This project aims to bring 3D objects into the learning space. Traditionally it has been difficult to do so in the field of cultural heritage law because of the need to rely on 2D images of objects. However, this project, through the use of the developing area of 3D printing will change the way in which students can engage with the subject matter of the law and ethical regulation and provides a physical context for their discussions. It therefore provides an innovative means of enabling students to engage with replica heritage objects and through the physicality of the objects students can engage with the ethical and legal debates surrounding the treatment of these objects. Students on this module will be law students; however, cultural heritage as a field of study is necessarily interdisciplinary, touching as it does on diverse areas such as archaeology, museum studies and anthropology.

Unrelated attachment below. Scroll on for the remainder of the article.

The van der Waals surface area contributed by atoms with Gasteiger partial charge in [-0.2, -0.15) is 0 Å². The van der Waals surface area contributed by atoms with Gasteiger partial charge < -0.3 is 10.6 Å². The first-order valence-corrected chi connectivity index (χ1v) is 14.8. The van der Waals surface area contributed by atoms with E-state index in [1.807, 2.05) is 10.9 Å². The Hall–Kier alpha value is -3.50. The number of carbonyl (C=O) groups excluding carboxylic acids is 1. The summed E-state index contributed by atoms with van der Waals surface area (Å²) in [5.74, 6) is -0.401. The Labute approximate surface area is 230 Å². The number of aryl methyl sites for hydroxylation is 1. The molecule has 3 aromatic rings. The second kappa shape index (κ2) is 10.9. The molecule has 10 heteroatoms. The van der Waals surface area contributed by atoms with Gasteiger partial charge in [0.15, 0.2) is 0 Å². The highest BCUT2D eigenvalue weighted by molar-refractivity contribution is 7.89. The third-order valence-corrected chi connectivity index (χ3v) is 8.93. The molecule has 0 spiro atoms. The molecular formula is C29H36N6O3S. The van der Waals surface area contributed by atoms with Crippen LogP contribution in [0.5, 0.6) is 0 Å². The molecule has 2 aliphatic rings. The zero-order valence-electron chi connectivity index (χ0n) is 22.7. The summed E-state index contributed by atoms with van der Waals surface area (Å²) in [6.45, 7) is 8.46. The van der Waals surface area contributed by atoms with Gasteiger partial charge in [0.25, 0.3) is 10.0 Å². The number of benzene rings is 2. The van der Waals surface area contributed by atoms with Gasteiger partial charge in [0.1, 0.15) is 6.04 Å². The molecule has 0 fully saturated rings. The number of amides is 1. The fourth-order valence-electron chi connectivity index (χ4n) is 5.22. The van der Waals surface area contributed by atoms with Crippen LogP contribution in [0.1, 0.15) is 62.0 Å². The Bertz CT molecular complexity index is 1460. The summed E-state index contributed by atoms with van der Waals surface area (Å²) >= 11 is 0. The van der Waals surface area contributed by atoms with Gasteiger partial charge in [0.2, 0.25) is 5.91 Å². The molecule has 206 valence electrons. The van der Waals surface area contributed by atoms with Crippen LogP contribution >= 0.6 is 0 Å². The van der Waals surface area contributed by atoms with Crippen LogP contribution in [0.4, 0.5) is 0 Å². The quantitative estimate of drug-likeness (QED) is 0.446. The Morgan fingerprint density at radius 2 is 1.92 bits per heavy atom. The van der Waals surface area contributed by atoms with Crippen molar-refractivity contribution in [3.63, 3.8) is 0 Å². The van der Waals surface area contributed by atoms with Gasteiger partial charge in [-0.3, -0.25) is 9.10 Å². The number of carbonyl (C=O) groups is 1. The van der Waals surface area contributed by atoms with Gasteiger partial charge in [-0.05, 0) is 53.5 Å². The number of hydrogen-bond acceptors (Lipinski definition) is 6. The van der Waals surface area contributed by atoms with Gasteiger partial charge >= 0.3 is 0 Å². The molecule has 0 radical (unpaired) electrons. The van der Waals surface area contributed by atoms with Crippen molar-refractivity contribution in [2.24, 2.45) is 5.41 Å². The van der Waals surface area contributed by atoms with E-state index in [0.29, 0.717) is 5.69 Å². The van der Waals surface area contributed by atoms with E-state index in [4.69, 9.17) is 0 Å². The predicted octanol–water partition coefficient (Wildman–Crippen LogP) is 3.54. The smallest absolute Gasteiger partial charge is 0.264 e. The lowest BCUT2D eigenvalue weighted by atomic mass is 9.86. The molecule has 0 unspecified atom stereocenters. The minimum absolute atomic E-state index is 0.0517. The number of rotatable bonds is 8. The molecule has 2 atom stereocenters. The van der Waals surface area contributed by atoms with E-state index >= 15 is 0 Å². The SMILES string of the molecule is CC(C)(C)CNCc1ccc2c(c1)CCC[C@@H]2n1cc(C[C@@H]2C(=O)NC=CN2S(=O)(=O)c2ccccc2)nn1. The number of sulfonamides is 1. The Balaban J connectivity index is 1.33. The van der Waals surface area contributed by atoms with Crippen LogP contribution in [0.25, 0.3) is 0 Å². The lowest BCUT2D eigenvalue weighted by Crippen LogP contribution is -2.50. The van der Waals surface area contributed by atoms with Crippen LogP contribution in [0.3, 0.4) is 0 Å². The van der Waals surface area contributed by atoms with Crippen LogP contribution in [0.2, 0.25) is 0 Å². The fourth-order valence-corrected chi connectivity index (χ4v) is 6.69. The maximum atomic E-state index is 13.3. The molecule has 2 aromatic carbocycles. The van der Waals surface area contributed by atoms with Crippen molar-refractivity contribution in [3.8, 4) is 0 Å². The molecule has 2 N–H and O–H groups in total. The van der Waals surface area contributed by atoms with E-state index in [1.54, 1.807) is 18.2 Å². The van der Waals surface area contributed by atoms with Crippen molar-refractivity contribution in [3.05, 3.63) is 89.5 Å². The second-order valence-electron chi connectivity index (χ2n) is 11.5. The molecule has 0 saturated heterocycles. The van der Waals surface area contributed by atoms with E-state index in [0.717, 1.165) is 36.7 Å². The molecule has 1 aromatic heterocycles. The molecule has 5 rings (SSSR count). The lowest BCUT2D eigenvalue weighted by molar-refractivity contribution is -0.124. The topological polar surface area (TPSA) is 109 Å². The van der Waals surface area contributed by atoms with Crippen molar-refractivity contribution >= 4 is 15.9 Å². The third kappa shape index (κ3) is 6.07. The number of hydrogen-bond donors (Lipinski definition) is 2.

The very nature of the objects as replicas rather than being originals will provide a further dimension for discussion since a major aspect of debates on the valuing of cultural heritage is the authenticity of objects.